A mini-industry has grown up around marketing, booking and staging these events.  A Google search shows that even Tourism Australia, the body that is helping to bring Oprah and her frumpy Chicago housewives to Australia at taxpayer expense, actively promotes the trade in welcome to country services.  There certainly does seem to be a circuit of performers going from one event or conference to another, and if they can make a quid out of other people’s guilty consciences, good luck to them.

Every society is entitled to its mythology, even if it is manufactured or re-imagined.  Even in Anglo-Celtic culture it happens – in 1911 David Lloyd George concocted an elaborate investiture ceremony for the Prince of Wales which had no historical basis whatever but supposedly made the ancestors of Julia Gillard and their fellow countrymen feel better about their economically depressed principality (and was revived by Lord Snowdon in 1969 for Prince Charles as a spiffing spectacle for telly and for The Australian Women’s Weekly which covered it lavishly at the time).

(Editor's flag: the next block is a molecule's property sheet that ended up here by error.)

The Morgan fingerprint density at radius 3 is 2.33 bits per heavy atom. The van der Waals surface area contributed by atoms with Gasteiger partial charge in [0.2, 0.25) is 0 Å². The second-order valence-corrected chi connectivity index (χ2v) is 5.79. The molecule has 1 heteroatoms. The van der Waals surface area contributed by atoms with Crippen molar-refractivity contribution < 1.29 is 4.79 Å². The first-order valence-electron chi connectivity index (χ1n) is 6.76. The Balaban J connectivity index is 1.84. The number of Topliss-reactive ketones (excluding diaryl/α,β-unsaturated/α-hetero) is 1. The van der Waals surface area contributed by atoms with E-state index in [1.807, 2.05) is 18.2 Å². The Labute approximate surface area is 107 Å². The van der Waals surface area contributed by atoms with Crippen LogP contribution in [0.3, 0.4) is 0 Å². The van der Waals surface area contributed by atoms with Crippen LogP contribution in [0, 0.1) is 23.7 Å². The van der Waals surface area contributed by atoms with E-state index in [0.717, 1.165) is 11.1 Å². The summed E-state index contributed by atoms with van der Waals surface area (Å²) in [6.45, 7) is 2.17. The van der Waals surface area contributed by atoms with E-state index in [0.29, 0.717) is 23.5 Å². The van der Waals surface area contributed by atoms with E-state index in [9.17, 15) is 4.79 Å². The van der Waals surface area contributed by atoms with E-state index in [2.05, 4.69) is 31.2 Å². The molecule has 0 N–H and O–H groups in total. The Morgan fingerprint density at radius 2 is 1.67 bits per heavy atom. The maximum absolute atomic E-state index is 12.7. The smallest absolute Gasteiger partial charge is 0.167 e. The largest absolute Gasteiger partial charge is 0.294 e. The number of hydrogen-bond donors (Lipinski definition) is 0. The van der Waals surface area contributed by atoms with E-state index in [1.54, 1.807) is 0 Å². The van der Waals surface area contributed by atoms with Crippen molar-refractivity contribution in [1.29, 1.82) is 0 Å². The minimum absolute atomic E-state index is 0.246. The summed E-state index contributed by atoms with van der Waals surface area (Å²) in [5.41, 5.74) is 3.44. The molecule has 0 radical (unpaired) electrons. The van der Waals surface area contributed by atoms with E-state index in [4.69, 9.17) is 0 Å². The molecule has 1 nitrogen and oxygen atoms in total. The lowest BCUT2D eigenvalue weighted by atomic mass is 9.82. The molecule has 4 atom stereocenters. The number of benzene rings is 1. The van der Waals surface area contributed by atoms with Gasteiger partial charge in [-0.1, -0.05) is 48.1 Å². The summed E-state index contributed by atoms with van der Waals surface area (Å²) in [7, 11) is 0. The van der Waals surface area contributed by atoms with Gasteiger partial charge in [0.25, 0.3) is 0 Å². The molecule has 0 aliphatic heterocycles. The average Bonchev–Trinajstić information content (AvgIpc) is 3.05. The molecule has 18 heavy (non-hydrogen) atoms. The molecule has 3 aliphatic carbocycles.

If these gestures of acknowledgement and related “traditional” ceremonies genuinely have meaning for Aboriginal Australians, that is something other Australians should respect.  But it is another thing altogether for non-Aboriginal Australians to expropriate these events for no other purpose than to salve the Rousseau and Manning Clark-fed social consciences of inner-city latte sippers, many of whom would cross the street to avoid meeting an Aboriginal down on his luck if they ever saw one.  Little better than the concrete Aborigines that stood guard in countless front gardens in the 1950s and 60s, these gestures are tokenistic practices that are inappropriate, patronising and perhaps even offensive and humiliating to many of those who they are supposed to honour.